Well, I always did art all through high school.  I actually got college credit for it which was great.  But I think it came from a fear of surviving in fine art, and I’ve always done really well in English.  When I went to college I decided to minor in illustration and major in English, and then it was at the end of my junior year of college that I decided to double major in fine art and English.  At the beginning of my junior year I took my first painting class and we had to use oils. Previously I had only used acrylics.  In high school, I didn’t have the opportunity to use oils. So when I took painting in college, I had to learn all of the techniques from scratch, it’s really, really different.  And I was really terrible.  It was the first time that I wasn’t one of the best in my class.  I was really mediocre and I wasn’t happy with that.  I would spend hours after class using oil paints and eventually I started to understand it better.  That was in September of 2011.  It was my first time using oil paints. It was in May of 2012 that I decided to double major in fine art and I realized that I was getting a lot better at oil paint and that I was thoroughly enjoying it.  There was a ton of experimenting. And it’s because of my English major that I started combining my own analysis of literature into my paintings so I think that it kind of worked really well double majoring and combining the two, and I’m doing that now with fairy tales for my solo show.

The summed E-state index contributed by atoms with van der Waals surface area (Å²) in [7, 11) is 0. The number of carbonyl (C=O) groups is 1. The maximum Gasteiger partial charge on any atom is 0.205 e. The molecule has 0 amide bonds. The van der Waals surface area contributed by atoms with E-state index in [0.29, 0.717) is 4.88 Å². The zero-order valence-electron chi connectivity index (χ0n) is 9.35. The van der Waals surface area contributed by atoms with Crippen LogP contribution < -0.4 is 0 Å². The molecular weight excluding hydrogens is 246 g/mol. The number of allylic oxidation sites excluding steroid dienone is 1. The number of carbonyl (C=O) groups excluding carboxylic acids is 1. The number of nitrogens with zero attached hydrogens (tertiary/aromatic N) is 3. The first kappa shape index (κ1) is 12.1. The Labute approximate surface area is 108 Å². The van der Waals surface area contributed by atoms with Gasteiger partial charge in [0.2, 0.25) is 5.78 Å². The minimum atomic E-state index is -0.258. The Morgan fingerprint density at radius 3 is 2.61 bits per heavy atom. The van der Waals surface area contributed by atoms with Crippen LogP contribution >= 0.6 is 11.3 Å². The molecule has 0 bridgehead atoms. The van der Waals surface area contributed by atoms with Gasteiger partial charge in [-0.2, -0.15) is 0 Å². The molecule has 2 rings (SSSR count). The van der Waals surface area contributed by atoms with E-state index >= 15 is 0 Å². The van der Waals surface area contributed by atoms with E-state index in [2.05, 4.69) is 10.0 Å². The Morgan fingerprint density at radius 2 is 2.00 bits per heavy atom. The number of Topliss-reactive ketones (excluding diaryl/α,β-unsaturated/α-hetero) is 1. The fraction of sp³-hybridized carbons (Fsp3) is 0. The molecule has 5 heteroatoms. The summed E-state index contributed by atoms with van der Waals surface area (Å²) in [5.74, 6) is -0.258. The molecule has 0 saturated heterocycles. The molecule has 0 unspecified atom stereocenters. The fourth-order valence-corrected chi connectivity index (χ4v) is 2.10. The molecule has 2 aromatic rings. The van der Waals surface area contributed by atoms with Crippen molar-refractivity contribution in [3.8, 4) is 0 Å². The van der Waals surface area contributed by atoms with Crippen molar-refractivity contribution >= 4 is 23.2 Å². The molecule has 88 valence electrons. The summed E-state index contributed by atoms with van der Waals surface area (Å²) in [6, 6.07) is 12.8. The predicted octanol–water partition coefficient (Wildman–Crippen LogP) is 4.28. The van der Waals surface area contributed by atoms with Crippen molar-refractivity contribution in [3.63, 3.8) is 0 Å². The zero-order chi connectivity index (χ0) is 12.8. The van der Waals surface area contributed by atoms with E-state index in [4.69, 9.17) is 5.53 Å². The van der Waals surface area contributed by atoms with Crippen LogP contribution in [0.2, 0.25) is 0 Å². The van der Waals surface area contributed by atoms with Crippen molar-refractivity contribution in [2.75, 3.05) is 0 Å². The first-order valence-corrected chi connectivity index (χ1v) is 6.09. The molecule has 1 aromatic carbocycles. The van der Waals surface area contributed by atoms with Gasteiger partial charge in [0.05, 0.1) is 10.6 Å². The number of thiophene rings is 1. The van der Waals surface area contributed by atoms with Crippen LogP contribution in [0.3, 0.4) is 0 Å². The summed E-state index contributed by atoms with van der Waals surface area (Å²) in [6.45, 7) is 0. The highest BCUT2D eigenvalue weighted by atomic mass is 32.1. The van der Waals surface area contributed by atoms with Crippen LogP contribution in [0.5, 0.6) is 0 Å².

brianna angelakis art

 

Your solo show is themed around fairy tales?

Yes, it’s centered around fairy tales and I decided to bring in contemporary elements, so it’s kind of like my own interpretation.  They have more of a modern feel.  I have a big painting that I did and actually the girl that modeled for it was wearing her prom dress so that’s as contemporary as it gets.  And then I have my Little Red Riding Hood wearing a hoodie. I mean, there are some that kind of stand closer to the traditional fairy tales than others.  But overall, you can see contemporary elements in all of them.  I wanted to add my own little touch rather than just doing fairy tales as we know them. 

 

Brianna Angelakis art

 

Your style certainly seems to evoke more of the classic Grimm fairy tales incarnations, the ones that had more of a sense of melancholy about them.  You spoken a lot about being a feminist and celebrating female empowerment in your work, but your women always seem so sad to me.